Who loves experiencing the worst of life? Absolutely no one. However, and while I acknowledge this is highly arguable and relative to a personal perspective, what we learn from it can far outweigh the difficulty living it. If we don’t experience it, then we don’t know. If we don’t know, we can’t question. If we don’t ask, we don’t grow. 

They offer contrast, which gives knowledge its potential depth, definition, and shape. Knowledge was never intended to be two-dimensional.

Knowledge is not an exacting science that demands perfection; rather, it desires to begin and pursue. It requires continued commitment. It requires humility in the face of discomfort. It requires a passion for clarity. Knowledge respects the individual willing to work hard to acquire it; it does not care for entitlement, rights, fairness, or being deserving. It quite simply must be earned. 

Most of this paragraph has already been addressed previously. Application, elbow grease, trial, and error…living life without fear of it, and accepting and learning from the consequences.

To possess knowledge is not to solely possess facts, but instead, the tools and attitudes to effectively learn and communicate a subject. The student will not respect a teacher who cannot comprehend the subject and translate it effectively. 

For some reason, we find it easy to recognize a fraud after spending some time with them. I know this isn’t always true, but eventually, the truth will out. However, it takes experience with good and bad teachers to recognize a good one with more speed and efficiency. Teachers have to know their subjects. 

A good starting place when asking oneself “If” is to ask instead, “Can I explain this to a child and have them understand the concept?” A child, of course, will not be able to comprehend the complexity of nuclear science, but they can understand the concept of two things interacting to create something else. By proving the depth and breadth of knowledge, the sky becomes the limit, all because of a secure foundation.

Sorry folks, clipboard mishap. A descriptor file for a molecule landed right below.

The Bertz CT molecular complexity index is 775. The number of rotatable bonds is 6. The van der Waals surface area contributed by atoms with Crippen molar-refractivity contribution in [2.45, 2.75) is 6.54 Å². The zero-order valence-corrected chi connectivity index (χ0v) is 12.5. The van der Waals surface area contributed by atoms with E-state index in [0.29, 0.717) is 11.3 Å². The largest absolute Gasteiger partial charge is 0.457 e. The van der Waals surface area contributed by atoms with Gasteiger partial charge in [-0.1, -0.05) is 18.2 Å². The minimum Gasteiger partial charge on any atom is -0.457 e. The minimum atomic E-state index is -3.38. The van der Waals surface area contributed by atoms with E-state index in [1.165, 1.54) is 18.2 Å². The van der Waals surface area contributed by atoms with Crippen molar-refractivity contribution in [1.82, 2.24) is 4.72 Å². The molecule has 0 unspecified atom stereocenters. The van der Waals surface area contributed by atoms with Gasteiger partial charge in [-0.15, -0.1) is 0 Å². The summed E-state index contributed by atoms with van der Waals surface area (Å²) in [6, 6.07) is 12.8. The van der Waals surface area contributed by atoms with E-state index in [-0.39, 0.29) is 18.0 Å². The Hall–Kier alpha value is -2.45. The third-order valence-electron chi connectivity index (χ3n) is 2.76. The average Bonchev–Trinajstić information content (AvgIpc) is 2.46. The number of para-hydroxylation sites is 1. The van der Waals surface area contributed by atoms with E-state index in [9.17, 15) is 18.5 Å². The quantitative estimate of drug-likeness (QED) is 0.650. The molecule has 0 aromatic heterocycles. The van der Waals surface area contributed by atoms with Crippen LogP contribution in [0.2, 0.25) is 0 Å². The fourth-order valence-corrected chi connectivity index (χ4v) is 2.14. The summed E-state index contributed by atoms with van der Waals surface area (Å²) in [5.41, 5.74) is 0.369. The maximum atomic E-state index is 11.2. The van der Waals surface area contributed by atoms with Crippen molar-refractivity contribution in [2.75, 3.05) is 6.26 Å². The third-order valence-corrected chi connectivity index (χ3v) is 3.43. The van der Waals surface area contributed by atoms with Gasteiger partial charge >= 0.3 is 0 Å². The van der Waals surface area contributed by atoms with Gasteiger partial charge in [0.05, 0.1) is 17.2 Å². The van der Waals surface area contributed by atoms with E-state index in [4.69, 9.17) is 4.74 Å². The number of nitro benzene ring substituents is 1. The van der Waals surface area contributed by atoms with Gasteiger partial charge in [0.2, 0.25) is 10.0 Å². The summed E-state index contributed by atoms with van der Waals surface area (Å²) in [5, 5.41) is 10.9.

Foundation in anything is critical. There’s a religious parable that illustrates the difference between a wise man and a foolish man. Our location is at the beach. The foolish man builds his house upon the sand. He lives peaceably and without trouble for a while until the rains came, and the tide changed (I’m referring to the combination of both, not that the storms affect the tide). Then his house is swept away, and he’s left gawking. The wise man, on this same beach, built his house upon the rocks. When the rain came, and the tide changed, his house remained standing and mostly unaffected by the elements. This is the value of a good foundation.

Anything can be known. Anything is explorable. Anything can possess a question. As long as someone lives who want to know, the answers will be theirs. Remember, though, possessing it happens on condition of respect. It is only as valuable as it is allowed to be. 

How we treat someone, or something, reflects their value in our eyes and our desired relationship to them. Without question, this is true. But, this aspect can change. It’s a hard road to adjust personality and character, but it’s not impossible. Humanity loves stories where a person changes dramatically from one side to another. Look at Dr. Seuss’ How the Grinch Stole Christmas as an example.